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Top 5 tips for shooting a classic car

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Each car has a soul – you know my credo by now. When it comes to classic cars, the added years and history can make for an even more compelling image, but is shooting an old car any different from shooting a modern one? Hint: yes! Here’s my top 5 tips for shooting a classic car. We’ll be using a recent shoot with a Shelby Cobra as the example.

1 – Location

What really makes or breaks a car photo is the location. If I take an M3 and shoot it on a track, it’s gold. If I took it off-road (?), the image wouldn’t make sense. So it is when shooting classic cars – the location has to make sense. Look for old buildings, an empty country road, old garage, or even a beach.

Shelby Cobra
An old store front was a great place to get a good vibe for this Cobra.
Shelby Cobra
Old buildings and street lights can also help tell your story.

2 – Nothing new

It’s usually important to clear out the frame of any other vehicles in your shot, but in this case, it’s especially key. If you’ve got a 2019 Toyota Camry next to your car in a roller…kinda kills the mood. Be very aware of the things around you.

Shelby Cobra roller
Focus on your subject, and ensure the frame is clear of any other cars.

3 – Chrome

One things older cars like this Cobra have a lot of is chrome. If you’re not used to working with chrome, it’s not as easy as paint. It’s usually:

  • Very shiny, creating hot spots
  • Oddly shaped (like tubes) that reflect things around it and bend them into odd spots
  • Colorless, so it takes on the color of what’s around. A blue car creates blue chrome.

Pay extra attention to how this metal looks, and as always, shooting with a polarizer will help.

Cobra wheels
Polished metal and chrome usually feature heavily on vintage cars.

4 – Be open

Not to contradict myself, but sometimes finding a great location to shoot means that any car will work there, like this local firehouse. The client asked if we could get a shot in front of the fire engines, the firemen were cool with it, and here we are.

Now, also shot that day was an Aston Martin Vantage, and I also pulled that car in front of the fire house. As you can see, this spot worked well for both cars.

Aston Martin and Cobra
Sometimes locations transcend eras.

5 – Lights

A special kind of hell awaits you as you shoot new car headlights. BMWs have laser headlights that can really blind you at certain camera angles. Not so with vintage cars.

This Cobra did have upgraded bulbs, but compared to modern lighting, it’s still dim. That means that if you’re shooting older headlights, be aware of the color, tint, and brightness the light produces. You don’t want to underexpose for a light, or find that the warm tint of a headlight made the paint look faded.

Use a separate exposure for lights and brush it in later with Photoshop.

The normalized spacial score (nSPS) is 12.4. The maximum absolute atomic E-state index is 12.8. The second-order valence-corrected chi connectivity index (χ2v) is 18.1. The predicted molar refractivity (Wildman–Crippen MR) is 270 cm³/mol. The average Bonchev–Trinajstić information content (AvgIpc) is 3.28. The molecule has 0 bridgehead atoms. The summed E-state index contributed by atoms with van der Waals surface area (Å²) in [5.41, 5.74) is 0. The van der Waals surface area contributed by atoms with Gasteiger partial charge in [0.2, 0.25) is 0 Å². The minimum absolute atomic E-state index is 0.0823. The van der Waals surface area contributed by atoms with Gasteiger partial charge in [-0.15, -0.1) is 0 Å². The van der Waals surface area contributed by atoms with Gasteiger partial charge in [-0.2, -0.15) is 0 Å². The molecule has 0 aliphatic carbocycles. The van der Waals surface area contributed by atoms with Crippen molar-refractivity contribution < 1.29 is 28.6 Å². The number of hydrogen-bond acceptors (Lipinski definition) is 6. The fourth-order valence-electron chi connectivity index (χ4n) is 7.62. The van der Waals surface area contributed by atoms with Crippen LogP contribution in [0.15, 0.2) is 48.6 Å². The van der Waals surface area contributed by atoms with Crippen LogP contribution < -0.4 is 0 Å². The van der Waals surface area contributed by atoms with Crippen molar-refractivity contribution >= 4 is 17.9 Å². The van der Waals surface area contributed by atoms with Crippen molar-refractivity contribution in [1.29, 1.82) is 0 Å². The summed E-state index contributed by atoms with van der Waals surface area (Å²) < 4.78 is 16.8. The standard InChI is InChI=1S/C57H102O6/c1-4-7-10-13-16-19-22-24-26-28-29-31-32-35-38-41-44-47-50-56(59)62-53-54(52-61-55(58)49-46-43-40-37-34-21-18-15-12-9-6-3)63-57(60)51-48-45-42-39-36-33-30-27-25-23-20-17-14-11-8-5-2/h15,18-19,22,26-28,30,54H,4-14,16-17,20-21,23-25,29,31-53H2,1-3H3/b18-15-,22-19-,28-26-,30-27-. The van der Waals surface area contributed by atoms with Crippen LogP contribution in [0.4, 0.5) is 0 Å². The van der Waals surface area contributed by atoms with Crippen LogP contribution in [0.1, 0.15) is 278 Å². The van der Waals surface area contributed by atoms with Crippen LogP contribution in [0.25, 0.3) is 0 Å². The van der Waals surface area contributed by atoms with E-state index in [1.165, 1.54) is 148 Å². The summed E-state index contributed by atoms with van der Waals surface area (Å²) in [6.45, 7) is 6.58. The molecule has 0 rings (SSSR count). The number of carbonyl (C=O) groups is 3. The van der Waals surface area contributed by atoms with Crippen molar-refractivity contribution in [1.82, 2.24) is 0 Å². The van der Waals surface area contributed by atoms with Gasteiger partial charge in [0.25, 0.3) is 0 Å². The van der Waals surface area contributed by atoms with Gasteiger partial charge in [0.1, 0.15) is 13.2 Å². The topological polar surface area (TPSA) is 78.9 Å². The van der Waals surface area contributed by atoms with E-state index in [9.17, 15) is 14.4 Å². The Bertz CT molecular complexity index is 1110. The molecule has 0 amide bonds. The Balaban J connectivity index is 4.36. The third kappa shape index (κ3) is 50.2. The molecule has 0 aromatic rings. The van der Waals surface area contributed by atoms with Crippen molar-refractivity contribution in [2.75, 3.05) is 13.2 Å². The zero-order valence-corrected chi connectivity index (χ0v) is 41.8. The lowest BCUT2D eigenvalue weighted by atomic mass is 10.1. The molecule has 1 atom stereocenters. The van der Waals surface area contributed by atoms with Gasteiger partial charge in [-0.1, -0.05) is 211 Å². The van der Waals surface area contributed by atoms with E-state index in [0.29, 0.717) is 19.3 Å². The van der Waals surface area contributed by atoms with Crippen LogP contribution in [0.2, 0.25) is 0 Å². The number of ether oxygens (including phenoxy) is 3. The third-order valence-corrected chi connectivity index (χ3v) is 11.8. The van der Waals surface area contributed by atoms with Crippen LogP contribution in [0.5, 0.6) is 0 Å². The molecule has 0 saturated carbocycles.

Cobra Hood open
Old lights are sometimes harder to shoot.

BONUS – Black and white

If your image looks good in color, chances are it’ll look good in black and white. While I often don’t produce black and white images, it can be fun to do with a vintage car. Never shoot in black and white with your camera – it’s much easier to do so in Photoshop later.

Camera Raw has new LUT filters specifically for black and white, and they produce a nice effect.

Shelby Cobra
Black and white can also make for drama with older cars.

Keep these 5 tips for shooting a classic car in mind when working with older cars, and it’ll be a fun experience for you!

Commissions may be received for product links on this site, so help out if you can. I only write about products I use and believe in.

I use Nikon camera bodies and lenses, a Westcott Ice Light 2, Manfrotto tripod, B + W filters and an iMac Pro to make the art you see here.

Email me at with any questions.

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Due to factors beyond the control of Machines With Souls LLC and Mike D’Ambrosio, I cannot guarantee against improper use or unauthorized modifications of this information. Machines With Souls LLC and Mike D’Ambrosio assumes no liability for property damage or injury incurred as a result of any of the information contained in this post. Use this information at your own risk. Machines With Souls LLC and Mike D’Ambrosio recommends safe practices when working on vehicles and or with tools seen or implied in this post.

Due to factors beyond the control of Machines With Souls LLC and Mike D’Ambrosio, no information contained in this post shall create any expressed or implied warranty or guarantee of any particular result. Any injury, damage, or loss that may result from improper use of these tools, equipment, or from the information contained in this post is the sole responsibility of the user and not Machines With Souls LLC or Mike D’Ambrosio.

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